Archive for Tuesday, August 10, 2010

Lawrence public schools have little room for improvement

Eight schools in the district missed their annual yearly progress goal.

August 10, 2010


(In)adequate yearly progress

Here are the eight schools in the Lawrence school district that fell short of “adequate yearly progress” standards for 2010, listed with the subjects and subgroups in which they missed:

• Cordley, reading and math for students receiving free and reduced-price lunches.

• Kennedy, reading for all students, white students, students with disabilities, and students receiving free and reduced-price lunches.

• Pinckney, reading for students with disabilities.

• Schwegler, reading for students receiving free and reduced-price lunches; and math for all students, and students receiving free and reduced-price lunches.

• Central Junior High, reading and math for students with disabilities.

• South Junior High, reading for black students, and students with disabilities; and math for all students, students with disabilities, black students, and students receiving free and reduced-price lunches.

• Lawrence High, reading for all students, students with disabilities, black students, and students receiving free and reduced-price lunches; and math for black students.

• Lawrence Virtual, reading for students with disabilities, and students receiving free and reduced-price lunches; and math for all students, students with disabilities, and students receiving free and reduced-price lunches.

Also, for the second consecutive year, the Lawrence school district missed AYP for students with disabilities.

Overall, better than eight of every 10 students in Lawrence public schools achieved proficiency or higher on state assessment tests in math. Nearly nine in 10 hit that level in reading.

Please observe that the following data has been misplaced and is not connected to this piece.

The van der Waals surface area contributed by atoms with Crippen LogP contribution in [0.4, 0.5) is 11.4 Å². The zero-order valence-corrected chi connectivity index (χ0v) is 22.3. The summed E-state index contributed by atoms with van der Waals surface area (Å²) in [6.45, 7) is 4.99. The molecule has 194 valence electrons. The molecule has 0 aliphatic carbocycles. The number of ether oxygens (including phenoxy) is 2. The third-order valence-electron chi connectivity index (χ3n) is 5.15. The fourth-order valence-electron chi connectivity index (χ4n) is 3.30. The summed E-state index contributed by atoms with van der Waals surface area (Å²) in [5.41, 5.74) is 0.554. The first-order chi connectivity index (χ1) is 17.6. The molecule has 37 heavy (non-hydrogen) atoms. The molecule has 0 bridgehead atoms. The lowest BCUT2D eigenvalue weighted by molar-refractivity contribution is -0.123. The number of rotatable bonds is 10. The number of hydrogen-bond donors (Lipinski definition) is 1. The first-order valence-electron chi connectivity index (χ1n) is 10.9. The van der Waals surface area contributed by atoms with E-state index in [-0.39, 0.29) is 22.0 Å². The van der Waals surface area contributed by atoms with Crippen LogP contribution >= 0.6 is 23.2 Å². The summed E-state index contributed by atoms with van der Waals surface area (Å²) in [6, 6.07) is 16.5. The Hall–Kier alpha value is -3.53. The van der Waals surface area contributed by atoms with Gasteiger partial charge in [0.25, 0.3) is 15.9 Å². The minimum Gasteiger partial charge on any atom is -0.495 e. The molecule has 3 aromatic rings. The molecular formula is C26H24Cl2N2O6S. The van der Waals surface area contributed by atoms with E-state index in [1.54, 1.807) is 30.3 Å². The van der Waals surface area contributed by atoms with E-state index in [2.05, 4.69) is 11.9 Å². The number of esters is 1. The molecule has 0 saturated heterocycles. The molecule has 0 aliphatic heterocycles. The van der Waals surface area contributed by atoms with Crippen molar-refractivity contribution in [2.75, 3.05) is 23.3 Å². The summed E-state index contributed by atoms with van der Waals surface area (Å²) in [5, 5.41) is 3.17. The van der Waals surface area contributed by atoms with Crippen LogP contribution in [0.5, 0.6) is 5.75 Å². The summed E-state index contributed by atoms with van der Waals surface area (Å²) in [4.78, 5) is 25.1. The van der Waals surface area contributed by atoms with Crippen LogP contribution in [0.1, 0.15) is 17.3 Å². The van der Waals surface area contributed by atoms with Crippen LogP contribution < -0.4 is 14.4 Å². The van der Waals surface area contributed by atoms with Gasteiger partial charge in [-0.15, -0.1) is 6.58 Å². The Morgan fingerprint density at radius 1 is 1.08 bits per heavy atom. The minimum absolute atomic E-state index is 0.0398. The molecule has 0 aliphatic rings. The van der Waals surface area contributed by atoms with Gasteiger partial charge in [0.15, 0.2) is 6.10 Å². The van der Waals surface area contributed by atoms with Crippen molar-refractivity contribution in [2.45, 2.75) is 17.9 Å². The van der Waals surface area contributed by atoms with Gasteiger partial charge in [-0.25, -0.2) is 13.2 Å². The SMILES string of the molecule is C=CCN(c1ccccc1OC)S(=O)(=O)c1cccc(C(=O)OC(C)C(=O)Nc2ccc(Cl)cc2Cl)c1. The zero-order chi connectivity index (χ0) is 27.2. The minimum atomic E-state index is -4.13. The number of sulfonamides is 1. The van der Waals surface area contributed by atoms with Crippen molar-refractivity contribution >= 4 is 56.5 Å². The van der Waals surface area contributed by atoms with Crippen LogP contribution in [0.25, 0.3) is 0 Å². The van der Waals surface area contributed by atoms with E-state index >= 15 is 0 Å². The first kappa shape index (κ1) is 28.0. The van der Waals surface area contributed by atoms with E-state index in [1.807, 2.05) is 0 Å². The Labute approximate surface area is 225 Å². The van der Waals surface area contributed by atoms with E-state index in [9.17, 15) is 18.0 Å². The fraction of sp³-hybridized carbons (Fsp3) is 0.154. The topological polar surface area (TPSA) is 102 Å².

But the numbers don’t always hold up within certain populations of students, Lawrence school board members learned Monday night.

Turns out eight of the district’s schools fell short of standards needed to achieve “adequate yearly progress” within at least one of 20 subgroups of students that the state tracks on assessment tests as part of the federal No Child Left Behind Act.

And the district itself missed for the second consecutive year regarding results for students with disabilities. That means the district is now “on improvement,” a designation that requires targeted spending on special programs designed to improve test scores.

Board members listened as administrators said they would review curriculum, classroom assessments and, in some cases, instruction in math; extend after-school tutoring for students needing help in reading and math; and consider buying a data-warehousing system to help teachers tap into assessments and other data to help individual students.

“The great thing about this is the district personnel are aware of the concerns and they have a plan to address it and get in there and fix it,” said board member Vanessa Sanburn.

Because the district is “on improvement,” administrators know they will need to spend $175,554 — that’s 10 percent of the money the federal government provides for schools with a relatively high percentage of students receiving free and reduced-price lunches — on professional development for teachers, to help them strive for improving test scores.

Of some 10,000 students in the district, about 1,350 are identified as having disabilities.

“We have some room for improvement ,” said Kim Bodensteiner, the district’s chief academic officer. “It’s a challenge for all of us, but it is for every district in the state, so we all have to try to learn to do it better.”

Board member Scott Morgan noted that, overall, students in grades three through 12 had performed admirably on the assessments:

• 88.6 percent reached or surpassed proficiency in reading, for which the target level was 81.3 percent.